Although the name Twin Forks may be unfamiliar to most, the voice and driving force behind the band most definitely is not. Former Dashboard Confessional main man Chris Carrabba has returned with a new band and the most unashamedly feel good release of the year so far.
Twin Fork’s debut self-titled long player sees Carrabba push his Emo leanings firmly to one side in favour of a relentlessly uplifting country and roots influenced folk sound. Now, let’s not assume that just because of these influences the whole sound will be massively twee, it’s not. Yes occasionally the vibe gets almost as rustic as an old Hovis ad, but as has always been the case with Chris Carrabba’s music, melody and harmony is still king.
On track’s like ‘Scrapping Up The Pieces’ and ‘Reasoned and Roughned’, Carrabba and Mandolin player Suzie Zeldin’s vocals entwine to glorious effect, and the prominent presence of Zeldin’s Mandolin lines bouncing playfully off of the acoustic guitars adds to the irrepressibly cheerful air of bonhomie that emanates from the whole album. With so many layers of acoustic and slide guitars, and the mandolin featured on ‘Twin Forks’s more upbeat numbers, an impressive job has been done on the mix to give the feel of the music brimming with life without sounding cluttered or too busy.
Elsewhere the big, big, big, scratch that, huge, sing-along choruses of ‘Something We Just Know’ and ‘Cross My Mind’ would leave even mass appeal folk peddlers Mumford and Sons tugging awkwardly at their tweed waistcoats in envy. On a record of many great songs, it’s the latter that steals the show and seems destined for exposure on a plethora of adverts and TV and film soundtracks. The whistling section in particular is inescapably catchy and will become entrenched in the brain after just one listen.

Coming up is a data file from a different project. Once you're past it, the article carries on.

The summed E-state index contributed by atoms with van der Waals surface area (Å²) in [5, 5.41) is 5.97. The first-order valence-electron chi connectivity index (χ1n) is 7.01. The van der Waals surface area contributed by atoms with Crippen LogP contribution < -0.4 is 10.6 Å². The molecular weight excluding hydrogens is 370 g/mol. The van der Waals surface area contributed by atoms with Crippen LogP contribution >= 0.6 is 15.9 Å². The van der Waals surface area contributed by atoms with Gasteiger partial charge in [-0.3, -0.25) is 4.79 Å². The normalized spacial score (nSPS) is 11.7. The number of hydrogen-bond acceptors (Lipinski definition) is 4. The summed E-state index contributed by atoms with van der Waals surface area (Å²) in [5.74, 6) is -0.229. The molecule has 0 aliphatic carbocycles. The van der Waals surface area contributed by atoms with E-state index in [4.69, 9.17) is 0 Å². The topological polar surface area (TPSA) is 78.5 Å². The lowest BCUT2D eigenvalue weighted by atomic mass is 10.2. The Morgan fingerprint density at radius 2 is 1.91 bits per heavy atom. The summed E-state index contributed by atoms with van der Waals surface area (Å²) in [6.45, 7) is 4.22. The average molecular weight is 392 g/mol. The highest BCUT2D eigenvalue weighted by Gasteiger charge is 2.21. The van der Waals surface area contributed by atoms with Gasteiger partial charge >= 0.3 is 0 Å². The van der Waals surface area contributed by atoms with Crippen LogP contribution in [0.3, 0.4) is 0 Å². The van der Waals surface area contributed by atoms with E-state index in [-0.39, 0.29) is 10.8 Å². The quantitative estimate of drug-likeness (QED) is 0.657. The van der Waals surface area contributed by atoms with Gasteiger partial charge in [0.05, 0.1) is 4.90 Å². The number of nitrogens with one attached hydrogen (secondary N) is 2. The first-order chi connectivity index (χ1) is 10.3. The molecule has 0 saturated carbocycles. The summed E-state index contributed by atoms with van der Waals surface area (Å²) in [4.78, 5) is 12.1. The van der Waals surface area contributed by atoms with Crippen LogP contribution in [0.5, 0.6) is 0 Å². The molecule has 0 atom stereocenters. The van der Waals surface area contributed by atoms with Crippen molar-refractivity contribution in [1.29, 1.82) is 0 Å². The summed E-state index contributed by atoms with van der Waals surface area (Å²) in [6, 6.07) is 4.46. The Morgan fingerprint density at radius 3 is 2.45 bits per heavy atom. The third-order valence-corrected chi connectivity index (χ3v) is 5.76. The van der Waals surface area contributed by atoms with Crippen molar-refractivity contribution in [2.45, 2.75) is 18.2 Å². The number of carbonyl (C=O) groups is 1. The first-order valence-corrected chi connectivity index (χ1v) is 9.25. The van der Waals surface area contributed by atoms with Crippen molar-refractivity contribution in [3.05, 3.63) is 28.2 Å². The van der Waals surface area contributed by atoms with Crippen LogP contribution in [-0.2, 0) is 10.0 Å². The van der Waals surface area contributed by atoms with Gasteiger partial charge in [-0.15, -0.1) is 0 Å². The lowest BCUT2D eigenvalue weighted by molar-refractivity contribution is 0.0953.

With the simple poetic down to earth honesty of Frank Turner at his best and the soaring harmonious, melodic clout of The Polyphonic Spree, it is seriously difficult to overstate just how charming and likeable a debut Twin Forks have created. Every track is an absolute delight of the year, and each sounds better and better with every new listen. There aren’t many albums that can give you the sort of warming glow inside normally only created by sinking a shot of single malt. Enchanting and beautifully crafted, Twin Forks’ debut is something special and not to be missed.
‘Twin Forks’ by Twin Forks is released 17th March on Dine Alone Records.
Words by Dane Wright (@MrDaneWright)